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I am a long buyer. That is, I buy and hold and essentially never let go (my profits come from dividends).

What happens when I buy a stock on the market that turned out to be somebody else's short, and that short fails when the the stock price rises so much the short seller cannot pay? I remember short selling has unlimited losses; I didn't short a company I could see was headed irrevocably towards bankruptcy because somebody was keeping them alive for political reasons (this caused their stock price to spike) and I would have no control to prevent the short from coming due in the middle of a 1-2 day spike where the value was 100x its typical value.

  • zerohedge.com/news/2015-11-19/… would be one such example of a person owing the broker a great deal of money because of a margin call though this is hardly enough for an answer to my mind. – JB King Sep 11 '16 at 22:11
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Unless I am missing something subtle, nothing happens to the buyer.

Suppose Alice wants to sell short 1000 shares of XYZ at $5. She borrows the shares from Bob and sells them to Charlie. Now Charlie actually owns the shares; they are in his account.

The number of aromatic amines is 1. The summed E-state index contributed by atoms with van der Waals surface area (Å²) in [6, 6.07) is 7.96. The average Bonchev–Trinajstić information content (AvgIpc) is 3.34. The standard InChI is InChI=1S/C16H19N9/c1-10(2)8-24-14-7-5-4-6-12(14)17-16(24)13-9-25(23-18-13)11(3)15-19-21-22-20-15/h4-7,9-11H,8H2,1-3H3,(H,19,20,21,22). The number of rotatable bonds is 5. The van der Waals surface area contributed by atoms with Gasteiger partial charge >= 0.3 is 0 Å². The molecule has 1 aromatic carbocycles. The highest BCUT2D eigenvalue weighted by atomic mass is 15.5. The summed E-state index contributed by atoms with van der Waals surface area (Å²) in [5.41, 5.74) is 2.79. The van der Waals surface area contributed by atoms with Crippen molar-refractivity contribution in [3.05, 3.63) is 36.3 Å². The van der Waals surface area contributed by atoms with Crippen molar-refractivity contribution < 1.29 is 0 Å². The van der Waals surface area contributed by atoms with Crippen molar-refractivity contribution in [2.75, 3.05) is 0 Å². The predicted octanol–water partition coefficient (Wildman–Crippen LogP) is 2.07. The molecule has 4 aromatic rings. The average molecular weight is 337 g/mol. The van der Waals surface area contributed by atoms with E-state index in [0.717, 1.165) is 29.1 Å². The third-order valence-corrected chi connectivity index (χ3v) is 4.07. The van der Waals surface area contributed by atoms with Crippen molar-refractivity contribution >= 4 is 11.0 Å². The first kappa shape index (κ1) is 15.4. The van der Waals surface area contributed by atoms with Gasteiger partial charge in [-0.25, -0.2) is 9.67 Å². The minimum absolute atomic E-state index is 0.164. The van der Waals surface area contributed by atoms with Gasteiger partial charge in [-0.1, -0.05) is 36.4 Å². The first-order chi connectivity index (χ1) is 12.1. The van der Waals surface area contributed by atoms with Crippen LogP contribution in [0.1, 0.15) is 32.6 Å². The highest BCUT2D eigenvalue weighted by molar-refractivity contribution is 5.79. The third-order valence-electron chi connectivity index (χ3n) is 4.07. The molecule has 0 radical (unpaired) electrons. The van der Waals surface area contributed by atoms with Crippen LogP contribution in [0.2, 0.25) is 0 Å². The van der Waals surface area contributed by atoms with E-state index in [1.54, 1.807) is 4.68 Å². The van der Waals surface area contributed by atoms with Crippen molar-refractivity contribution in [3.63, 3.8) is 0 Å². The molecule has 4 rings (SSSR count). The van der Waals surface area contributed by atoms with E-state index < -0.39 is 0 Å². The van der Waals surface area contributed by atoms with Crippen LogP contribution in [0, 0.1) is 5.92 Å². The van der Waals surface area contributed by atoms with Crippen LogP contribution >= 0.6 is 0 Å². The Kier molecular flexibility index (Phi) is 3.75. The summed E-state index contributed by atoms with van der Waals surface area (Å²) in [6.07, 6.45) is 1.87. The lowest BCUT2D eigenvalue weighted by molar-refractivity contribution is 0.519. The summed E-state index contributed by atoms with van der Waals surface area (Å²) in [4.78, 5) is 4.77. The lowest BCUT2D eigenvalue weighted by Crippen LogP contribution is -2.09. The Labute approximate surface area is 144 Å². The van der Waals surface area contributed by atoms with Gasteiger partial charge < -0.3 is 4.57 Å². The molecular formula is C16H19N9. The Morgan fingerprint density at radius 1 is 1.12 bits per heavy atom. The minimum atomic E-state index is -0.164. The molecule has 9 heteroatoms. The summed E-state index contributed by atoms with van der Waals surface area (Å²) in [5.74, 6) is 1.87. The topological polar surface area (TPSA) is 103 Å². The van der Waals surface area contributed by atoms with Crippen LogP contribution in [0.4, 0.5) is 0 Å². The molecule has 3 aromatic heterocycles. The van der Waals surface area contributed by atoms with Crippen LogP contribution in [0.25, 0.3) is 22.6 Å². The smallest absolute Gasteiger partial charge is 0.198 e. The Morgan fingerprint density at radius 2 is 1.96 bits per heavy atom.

If the stock later goes up to $10, Charlie is happy; he could sell the shares he now owns, and make a $5000 profit.

Alice still has the $5000 she received from her short sale, and she owes 1000 shares to Bob. So she's effectively $5000 in debt. If Bob calls in the loan, she'll have to try to come up with another $5000 to buy 1000 shares at $10 on the open market.

If she can't, well, that's between her and Bob. Maybe she goes bankrupt and Bob has to write off a loss.

But none of this has any effect on Charlie! He got the shares he paid for, and nobody's going to take them away from him. He has no reason to care where they came from, or what sort of complicated transactions brought them into Alice's possession. She had them, and she sold them to him, and that's the end of the story as far as he's concerned.

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